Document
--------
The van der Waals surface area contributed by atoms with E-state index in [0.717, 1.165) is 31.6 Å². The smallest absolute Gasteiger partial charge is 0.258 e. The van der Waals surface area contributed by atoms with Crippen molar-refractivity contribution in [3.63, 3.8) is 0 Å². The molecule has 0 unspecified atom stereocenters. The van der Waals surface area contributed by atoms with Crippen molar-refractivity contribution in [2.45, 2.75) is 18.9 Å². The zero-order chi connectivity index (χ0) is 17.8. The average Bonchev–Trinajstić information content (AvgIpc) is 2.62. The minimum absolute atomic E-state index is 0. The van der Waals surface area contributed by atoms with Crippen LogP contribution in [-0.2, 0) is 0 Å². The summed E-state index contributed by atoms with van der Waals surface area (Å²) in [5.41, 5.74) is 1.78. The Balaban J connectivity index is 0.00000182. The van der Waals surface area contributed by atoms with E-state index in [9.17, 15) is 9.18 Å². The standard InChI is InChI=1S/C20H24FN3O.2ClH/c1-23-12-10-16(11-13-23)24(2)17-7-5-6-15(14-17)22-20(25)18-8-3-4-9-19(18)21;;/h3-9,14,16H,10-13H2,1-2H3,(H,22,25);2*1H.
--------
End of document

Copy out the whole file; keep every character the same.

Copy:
The van der Waals surface area contributed by atoms with E-state index in [0.717, 1.165) is 31.6 Å². The smallest absolute Gasteiger partial charge is 0.258 e. The van der Waals surface area contributed by atoms with Crippen molar-refractivity contribution in [3.63, 3.8) is 0 Å². The molecule has 0 unspecified atom stereocenters. The van der Waals surface area contributed by atoms with Crippen molar-refractivity contribution in [2.45, 2.75) is 18.9 Å². The zero-order chi connectivity index (χ0) is 17.8. The average Bonchev–Trinajstić information content (AvgIpc) is 2.62. The minimum absolute atomic E-state index is 0. The van der Waals surface area contributed by atoms with Crippen LogP contribution in [-0.2, 0) is 0 Å². The summed E-state index contributed by atoms with van der Waals surface area (Å²) in [5.41, 5.74) is 1.78. The Balaban J connectivity index is 0.00000182. The van der Waals surface area contributed by atoms with E-state index in [9.17, 15) is 9.18 Å². The standard InChI is InChI=1S/C20H24FN3O.2ClH/c1-23-12-10-16(11-13-23)24(2)17-7-5-6-15(14-17)22-20(25)18-8-3-4-9-19(18)21;;/h3-9,14,16H,10-13H2,1-2H3,(H,22,25);2*1H.